While it is the Convenor's responsibility to ensure that the draw is released in a timely manner, the Chief Adjudicator and his/her team will usually bear the brunt of the work in determining it.
The World Council Meeting in 2001 considered formalising the system for determining the draw, and decided that “a fixed system was not appropriate”. However, at the Meeting in 2003, the Executive was asked to look into “formalising the draw for each year’s Championships.”
The only written requirements in the rules of the competition that are relevant to creating preliminary round pairings is that the convenor use “a system to achieve approximately equal and fair sets of opponents for all teams.” This has been taken to mean that the draw for the eight preliminary rounds should not be entirely random. On top of this rather open rule a number of unwritten requirements have been adopted by subsequent convenors (or increasingly, in the past few years, Chief Adjudicators). Each new convenor/CA team, possibly with input from the CAP, chooses to take it upon themselves to abide by these accrued traditions, and compliance with them is self-regulated. The requirements as they informally exist at present, and as they have been understood and applied in all draws since 1999 (except 2000), are:
a) Teams get roughly the same number of stronger and weaker opponents from a ranking of nations based on the historical performances of nations’ previous teams from the past three years (all of which concepts are far from simple and are examined in more detail below);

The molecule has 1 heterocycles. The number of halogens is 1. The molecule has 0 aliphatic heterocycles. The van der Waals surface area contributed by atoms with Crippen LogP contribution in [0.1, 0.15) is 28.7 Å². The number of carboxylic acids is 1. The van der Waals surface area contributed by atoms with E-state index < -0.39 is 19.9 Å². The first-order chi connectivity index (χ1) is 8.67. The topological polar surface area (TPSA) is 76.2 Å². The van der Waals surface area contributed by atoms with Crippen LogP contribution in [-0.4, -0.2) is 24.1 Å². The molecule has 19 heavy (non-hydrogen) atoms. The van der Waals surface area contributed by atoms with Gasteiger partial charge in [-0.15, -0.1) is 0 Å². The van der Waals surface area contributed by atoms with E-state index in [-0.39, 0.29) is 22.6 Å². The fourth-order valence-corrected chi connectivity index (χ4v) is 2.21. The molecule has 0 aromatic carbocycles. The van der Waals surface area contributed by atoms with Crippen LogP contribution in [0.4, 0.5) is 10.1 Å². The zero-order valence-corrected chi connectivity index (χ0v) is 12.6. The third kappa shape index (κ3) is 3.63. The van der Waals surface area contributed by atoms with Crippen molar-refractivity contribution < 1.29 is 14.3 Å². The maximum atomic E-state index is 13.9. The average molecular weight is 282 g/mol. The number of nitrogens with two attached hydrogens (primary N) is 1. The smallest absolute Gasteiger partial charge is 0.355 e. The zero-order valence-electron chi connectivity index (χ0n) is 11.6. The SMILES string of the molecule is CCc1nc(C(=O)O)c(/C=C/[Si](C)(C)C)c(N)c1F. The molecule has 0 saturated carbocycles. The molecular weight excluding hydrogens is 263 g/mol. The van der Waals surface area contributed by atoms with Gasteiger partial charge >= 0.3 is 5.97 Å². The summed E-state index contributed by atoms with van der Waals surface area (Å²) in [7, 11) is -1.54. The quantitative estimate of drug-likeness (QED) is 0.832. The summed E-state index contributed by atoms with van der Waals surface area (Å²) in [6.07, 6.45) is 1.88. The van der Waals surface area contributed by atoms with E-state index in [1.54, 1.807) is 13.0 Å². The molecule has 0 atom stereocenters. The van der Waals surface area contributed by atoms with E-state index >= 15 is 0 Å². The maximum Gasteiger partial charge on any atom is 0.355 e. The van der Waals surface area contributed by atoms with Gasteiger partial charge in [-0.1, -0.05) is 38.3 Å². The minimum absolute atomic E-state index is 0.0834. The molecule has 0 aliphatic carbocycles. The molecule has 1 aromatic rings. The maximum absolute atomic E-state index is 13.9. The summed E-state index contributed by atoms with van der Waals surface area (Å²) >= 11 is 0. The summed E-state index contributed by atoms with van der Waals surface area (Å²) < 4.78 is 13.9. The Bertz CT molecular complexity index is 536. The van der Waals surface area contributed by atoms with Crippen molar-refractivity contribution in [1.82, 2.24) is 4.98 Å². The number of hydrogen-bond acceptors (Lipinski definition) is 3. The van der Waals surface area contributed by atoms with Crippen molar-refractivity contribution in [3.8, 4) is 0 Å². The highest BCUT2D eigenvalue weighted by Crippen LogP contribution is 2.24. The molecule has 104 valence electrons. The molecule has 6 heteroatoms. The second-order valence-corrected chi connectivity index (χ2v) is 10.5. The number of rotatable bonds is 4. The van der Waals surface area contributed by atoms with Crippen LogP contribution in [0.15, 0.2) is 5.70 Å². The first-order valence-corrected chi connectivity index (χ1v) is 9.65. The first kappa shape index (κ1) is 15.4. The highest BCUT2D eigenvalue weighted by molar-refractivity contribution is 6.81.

b) Teams get an equal number of propositions and oppositions, both overall and within the four prepared motions and four impromptu motions, as far as is possible;
c) Teams do not debate the same team twice in the eight preliminary rounds.
In addition the creators of the draw are constrained by the necessity of grouping the ties for each pair of morning and afternoon debates (for example, rounds one and two, or rounds five and six) in such a way that teams will be sent to their venue in groups containing that team’s opponents for both the morning and afternoon debates. For venues hosting only a small number of debates (perhaps as few as two debates, or four teams) that constraint can lead to a team’s afternoon opponent being entirely determined once their morning opponent is fixed.
If there are an uneven number of teams at the competition – which may not be known until the last minute if a team drops out – then an extra round needs to be held, commonly known as “Round Zero” (and as a “Bye Round” in the past).
With uneven teams, one team will sit out of each main preliminary round. Those eight teams are then paired off against each other in a separate round, held in a gap in the timetable. Round Zero will have a different impromptu motion which the Motions Committee will have determined in advance.
Some years have seen teams express unhappiness at being asked to debate certain other teams, for example should their two countries not recognise each other, or are currently at war, etc.
This is clearly a sensitive issue and we’re understanding of the pressure that may be brought to bear on a team by their government or public. (In practice the individuals themselves aren’t usually the instigators of such a preference).
However, the WSDC Charter demands that any participating team is prepared to debate any other participating team. So Kuwait and Pakistan, for example, must be prepared to debate Israel if the draw (or the break) says that they should. A CA making the draw should not make any allowances to avoid such a pairing. Teams are fully aware of the commitment they have made to the Charter before they attend.